Patriots rookie has NFL, Hollywood bloodlines (Shutdown Corner)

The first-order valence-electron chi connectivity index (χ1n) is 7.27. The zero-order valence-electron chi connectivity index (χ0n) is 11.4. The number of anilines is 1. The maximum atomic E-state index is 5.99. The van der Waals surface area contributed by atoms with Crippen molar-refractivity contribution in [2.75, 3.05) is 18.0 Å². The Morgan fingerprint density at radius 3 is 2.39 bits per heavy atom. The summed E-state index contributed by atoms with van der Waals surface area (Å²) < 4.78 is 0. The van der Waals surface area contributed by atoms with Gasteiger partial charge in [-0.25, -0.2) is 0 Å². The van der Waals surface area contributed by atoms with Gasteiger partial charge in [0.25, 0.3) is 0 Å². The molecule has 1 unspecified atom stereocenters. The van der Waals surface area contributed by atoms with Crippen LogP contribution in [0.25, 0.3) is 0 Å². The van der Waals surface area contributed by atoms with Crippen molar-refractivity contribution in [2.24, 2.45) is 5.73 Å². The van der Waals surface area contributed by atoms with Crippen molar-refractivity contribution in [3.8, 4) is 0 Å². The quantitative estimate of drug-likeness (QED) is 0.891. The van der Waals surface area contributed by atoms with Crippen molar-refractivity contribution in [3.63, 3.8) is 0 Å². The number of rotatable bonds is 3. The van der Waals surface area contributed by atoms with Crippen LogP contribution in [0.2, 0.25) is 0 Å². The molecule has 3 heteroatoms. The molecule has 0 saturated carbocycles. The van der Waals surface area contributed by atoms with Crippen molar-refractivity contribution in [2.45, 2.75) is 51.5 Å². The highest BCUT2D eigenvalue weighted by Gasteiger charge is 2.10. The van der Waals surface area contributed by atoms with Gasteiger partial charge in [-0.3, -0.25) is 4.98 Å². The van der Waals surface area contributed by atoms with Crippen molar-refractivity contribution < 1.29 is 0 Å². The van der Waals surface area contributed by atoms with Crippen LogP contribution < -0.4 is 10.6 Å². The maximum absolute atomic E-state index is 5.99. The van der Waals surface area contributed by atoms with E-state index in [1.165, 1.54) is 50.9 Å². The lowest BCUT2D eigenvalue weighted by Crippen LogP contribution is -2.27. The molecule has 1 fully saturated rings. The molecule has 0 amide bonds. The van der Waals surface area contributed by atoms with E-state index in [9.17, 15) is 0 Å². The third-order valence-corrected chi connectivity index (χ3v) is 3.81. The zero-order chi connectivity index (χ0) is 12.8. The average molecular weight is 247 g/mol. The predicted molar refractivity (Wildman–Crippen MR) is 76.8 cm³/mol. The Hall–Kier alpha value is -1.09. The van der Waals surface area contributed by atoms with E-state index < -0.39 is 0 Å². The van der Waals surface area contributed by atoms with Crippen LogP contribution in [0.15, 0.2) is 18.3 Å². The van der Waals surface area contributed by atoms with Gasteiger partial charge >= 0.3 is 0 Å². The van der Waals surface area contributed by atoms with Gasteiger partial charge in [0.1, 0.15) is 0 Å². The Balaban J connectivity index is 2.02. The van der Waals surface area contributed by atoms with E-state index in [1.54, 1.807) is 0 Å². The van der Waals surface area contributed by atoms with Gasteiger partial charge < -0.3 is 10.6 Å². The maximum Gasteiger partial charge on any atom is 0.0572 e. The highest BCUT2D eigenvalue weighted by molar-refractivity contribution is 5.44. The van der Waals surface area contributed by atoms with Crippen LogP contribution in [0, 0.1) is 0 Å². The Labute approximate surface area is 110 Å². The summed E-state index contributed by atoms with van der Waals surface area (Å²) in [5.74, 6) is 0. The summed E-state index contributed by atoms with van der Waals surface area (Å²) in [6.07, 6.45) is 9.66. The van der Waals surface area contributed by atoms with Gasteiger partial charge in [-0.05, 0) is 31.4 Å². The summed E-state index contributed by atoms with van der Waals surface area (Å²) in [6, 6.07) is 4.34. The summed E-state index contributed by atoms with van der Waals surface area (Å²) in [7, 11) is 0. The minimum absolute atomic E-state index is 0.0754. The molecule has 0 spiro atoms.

Before we get started, a little music to set the mood: If you’re a certain age, you remember the sitcom “Webster,” and it almost doesn’t matter what age you are, you’ve heard of the cult classic comedy movie “Blazing Saddles”. What do both have in common? Actor Alex Karras. And New England Patriots rookie Ted Karras, a sixth-round pick out of Illinois, has a tie to both, since Alex was his great uncle. When he met with New England media for the first time last week, Karras, a 6-foot-3, 307 pound was asked about his uncle’s performances, and admitted to not watching much of the TV show that ran for six seasons in the mid-1980s and showed Alex as basically a teddy bear. “You know, I wasn’t a huge ‘Webster’ guy. I’m more of a ‘Blazing Saddles’ kind of guy. Or ‘Porky’s,'” Ted said, mentioning two of the movies Alex was in. In high school, Ted visited UCLA and spent the day with his uncle in Hollywood Hills, an experience he described as “cool.” But his uncle Alex wasn’t just an actor; before he went to Hollywood, Alex Karras was a first-round pick of the Detroit Lions, a four-time Pro Bowler and three-time All-Pro pick at defensive tackle. And Alex Karras isn’t Ted’s only tie to the NFL: his grandfather, also named Ted, was a two-way player who enjoyed a nine-year career and was a member of the Chicago Bears’ championship team in 1963, and another great uncle, Lou, played three seasons with Washington as a defensive tackle. A third Ted Karras, Ted the Bear’s son and Ted the Patriot’s dad, played one game with Washington in 1987. “[His grandfather] told a lot of stories about being on the Bears in the 60s, shared winning the world championship in ’63, which was the biggest thrill of his life, and playing rivals like [Eugene] ‘Big Daddy’ Lipscomb of the Colts,” Ted said. “So I think I have a pretty good grasp of NFL history.” As for young Ted Karras, it remains to be seen what kind of NFL career he’ll have, but he seems to have a fan in Patriots’ offensive line coach Dante Scarnecchia, who has returned to the team after a two-year retirement: “I really like [him]. He’s a unique kid in a lot of ways,” Scarnecchia said. “Unbelievable work ethic, really a good person, [and] very, very tough. Not as athletic as some, but he’s smart and always going to be in the right position. He can play center and guard, and we’re looking for him to help in any way he can.”

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